Congrats, winner.

Who has the best digital brand impact?

Measuring brand impact online can be tricky. We look at total social followers and monthly brand searches in our reports. Here are the brands with the highest follower counts for four different sectors:

  1. porsche.com – 36,073,474 Followers – Car Manufacturers
  2. peta.org – followers 9,350,417 – Charities
  3. bookboon.com – 2,986,050 Followers – Booksellers
  4. giant-bicycles.com – 2,580,531 Followers – Cycling

(Follow count includes Twitter, Facebook & Instagram)


The most googled brand’s across the four sectors?

  1. waterstones.com -550,000 monthly searches – Book Sellers
  2. tesla.com – 450,000/mo – Car Manufacturers
  3. halfords.com – 2740,000/mo  – Cycling
  4. nationaltrust.org.uk – 319,000/mo – Charities

My real winner though? Mercedes.


For the best part of the last 15 years, they’ve been the most googled car manufacturer. It was only last month that they were overtaken by Tesla.


In 2006, when the opportunity to turn in the punch bowl at Audi’s 100th birthday party presented itself, they dropped their lederhosen and let rip:

Rumour has it they even invited Audi engineers to their automobile museum in Stuttgart to see the first 30 years of auto engineering in the flesh.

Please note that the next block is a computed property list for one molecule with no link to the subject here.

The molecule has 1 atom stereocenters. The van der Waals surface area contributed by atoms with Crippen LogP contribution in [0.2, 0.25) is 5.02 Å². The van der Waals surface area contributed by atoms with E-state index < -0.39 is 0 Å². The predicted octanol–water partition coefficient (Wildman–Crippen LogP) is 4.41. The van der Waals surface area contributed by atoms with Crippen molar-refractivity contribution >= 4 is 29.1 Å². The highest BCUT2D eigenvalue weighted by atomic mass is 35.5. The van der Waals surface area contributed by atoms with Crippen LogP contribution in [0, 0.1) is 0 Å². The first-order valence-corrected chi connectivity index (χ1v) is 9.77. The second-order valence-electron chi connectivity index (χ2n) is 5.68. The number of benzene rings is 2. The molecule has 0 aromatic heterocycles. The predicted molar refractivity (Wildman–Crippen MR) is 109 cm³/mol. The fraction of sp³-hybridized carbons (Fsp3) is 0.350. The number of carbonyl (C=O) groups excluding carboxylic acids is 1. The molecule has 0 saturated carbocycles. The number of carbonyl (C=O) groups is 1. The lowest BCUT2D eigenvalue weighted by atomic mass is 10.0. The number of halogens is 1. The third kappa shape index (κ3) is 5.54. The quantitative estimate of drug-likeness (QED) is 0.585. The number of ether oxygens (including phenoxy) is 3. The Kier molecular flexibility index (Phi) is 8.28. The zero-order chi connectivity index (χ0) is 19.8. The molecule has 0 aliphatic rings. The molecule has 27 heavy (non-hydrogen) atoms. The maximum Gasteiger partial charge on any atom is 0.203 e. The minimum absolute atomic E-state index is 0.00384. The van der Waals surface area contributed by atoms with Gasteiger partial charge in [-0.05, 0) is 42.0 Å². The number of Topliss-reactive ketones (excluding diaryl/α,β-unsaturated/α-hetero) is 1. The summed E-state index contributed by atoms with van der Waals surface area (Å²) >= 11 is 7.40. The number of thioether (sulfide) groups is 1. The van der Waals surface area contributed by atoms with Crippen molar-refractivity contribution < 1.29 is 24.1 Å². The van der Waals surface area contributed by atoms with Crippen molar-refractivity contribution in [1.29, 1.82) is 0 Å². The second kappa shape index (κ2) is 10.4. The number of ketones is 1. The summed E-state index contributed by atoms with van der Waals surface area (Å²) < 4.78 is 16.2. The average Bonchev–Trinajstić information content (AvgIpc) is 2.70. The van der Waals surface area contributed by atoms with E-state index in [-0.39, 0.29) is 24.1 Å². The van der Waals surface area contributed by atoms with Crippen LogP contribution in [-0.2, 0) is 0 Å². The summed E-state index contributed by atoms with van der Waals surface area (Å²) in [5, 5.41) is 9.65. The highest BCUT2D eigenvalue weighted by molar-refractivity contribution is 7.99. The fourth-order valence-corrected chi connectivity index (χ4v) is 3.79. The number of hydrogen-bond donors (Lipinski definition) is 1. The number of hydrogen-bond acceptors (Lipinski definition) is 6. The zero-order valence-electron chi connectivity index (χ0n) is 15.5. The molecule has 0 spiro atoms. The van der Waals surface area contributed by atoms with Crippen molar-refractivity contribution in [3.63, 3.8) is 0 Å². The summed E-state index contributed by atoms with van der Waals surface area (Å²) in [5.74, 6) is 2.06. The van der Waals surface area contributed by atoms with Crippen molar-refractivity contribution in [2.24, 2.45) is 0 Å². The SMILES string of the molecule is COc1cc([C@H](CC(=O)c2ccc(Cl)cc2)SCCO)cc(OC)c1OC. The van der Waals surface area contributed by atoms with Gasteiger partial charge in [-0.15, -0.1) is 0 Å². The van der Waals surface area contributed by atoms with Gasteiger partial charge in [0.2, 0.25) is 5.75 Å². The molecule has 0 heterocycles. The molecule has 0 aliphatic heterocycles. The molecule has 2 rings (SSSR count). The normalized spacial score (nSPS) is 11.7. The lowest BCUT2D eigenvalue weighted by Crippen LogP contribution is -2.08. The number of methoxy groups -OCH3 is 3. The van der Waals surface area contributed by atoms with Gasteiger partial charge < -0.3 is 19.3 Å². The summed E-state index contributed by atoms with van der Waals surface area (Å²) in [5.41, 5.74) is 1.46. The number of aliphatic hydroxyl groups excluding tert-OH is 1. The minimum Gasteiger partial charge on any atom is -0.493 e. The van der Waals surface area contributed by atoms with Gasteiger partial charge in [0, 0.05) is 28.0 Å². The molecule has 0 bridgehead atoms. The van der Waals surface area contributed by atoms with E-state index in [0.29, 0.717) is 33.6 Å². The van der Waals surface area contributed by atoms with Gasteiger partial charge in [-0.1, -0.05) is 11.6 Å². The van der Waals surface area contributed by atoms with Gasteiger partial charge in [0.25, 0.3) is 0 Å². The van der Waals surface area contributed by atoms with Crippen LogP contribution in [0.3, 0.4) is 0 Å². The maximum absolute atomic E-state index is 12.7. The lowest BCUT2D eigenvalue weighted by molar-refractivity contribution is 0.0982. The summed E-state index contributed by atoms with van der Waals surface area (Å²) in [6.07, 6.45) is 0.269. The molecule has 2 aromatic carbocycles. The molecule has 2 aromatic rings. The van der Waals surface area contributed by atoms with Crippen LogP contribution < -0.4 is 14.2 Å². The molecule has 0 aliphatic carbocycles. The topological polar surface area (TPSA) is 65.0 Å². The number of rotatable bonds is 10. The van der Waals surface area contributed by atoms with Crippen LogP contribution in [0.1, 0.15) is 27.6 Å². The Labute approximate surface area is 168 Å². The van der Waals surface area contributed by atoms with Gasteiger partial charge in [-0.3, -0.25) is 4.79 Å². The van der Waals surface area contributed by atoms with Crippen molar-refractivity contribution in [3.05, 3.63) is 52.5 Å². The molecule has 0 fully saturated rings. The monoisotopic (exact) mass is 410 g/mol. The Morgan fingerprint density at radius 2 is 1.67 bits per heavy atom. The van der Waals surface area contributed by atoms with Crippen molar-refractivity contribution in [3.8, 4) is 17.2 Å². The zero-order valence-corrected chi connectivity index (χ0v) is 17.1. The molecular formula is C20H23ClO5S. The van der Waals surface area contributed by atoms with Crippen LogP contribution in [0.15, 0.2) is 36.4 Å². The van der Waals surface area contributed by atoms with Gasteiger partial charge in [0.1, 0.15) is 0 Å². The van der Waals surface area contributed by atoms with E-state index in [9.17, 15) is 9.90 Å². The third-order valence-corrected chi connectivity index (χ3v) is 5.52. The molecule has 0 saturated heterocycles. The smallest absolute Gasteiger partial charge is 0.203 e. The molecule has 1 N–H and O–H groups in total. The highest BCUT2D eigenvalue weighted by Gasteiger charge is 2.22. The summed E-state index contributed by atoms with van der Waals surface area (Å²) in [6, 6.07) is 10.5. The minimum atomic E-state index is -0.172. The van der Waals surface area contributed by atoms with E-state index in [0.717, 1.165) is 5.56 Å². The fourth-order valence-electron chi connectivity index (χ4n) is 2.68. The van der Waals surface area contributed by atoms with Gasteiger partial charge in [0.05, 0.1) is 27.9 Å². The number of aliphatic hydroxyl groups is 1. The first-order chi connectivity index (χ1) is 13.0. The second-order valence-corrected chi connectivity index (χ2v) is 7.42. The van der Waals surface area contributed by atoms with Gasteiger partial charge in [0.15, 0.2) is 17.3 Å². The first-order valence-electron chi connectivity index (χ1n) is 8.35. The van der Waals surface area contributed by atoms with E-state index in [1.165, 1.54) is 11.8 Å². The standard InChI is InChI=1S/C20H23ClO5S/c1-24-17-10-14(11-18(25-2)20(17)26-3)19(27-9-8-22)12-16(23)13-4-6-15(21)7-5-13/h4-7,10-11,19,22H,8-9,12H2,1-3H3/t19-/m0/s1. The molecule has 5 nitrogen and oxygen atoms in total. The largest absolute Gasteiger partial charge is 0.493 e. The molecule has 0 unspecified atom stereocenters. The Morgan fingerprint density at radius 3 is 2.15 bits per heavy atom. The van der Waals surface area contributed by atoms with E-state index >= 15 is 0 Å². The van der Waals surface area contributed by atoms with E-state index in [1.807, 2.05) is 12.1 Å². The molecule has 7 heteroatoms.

Congrats Mercedes, you’re European, sexy & cool.


Can users trust charities?

Only 36% of charities show clearly where your donation goes.

We investigated the top 100 UK charities. Transparency in this space is crucial. But we found that 76 of the 100 biggest charities didn’t clearly display where a donation goes. I’m not suggesting these charities have malicious intent behind not showing this info, however; this highlights something a lot of charities are not considering: transparency.

A winner in the charity space? nspcc.org.uk

NSPCC has gained +82% organic visibility in the last 12 months, despite the market shrinking (-14%) with 7/10 brands losing visibility.

Some fundamental things NSPCC have right that most brands just don’t:

  • A clear call to action
  • CTA above the fold (do you see it straight away?)
  • Extended copy – explaining what the donation funds
  • A singular donation page

Congrats NSPCC, you ARE special.

I’ll be watching…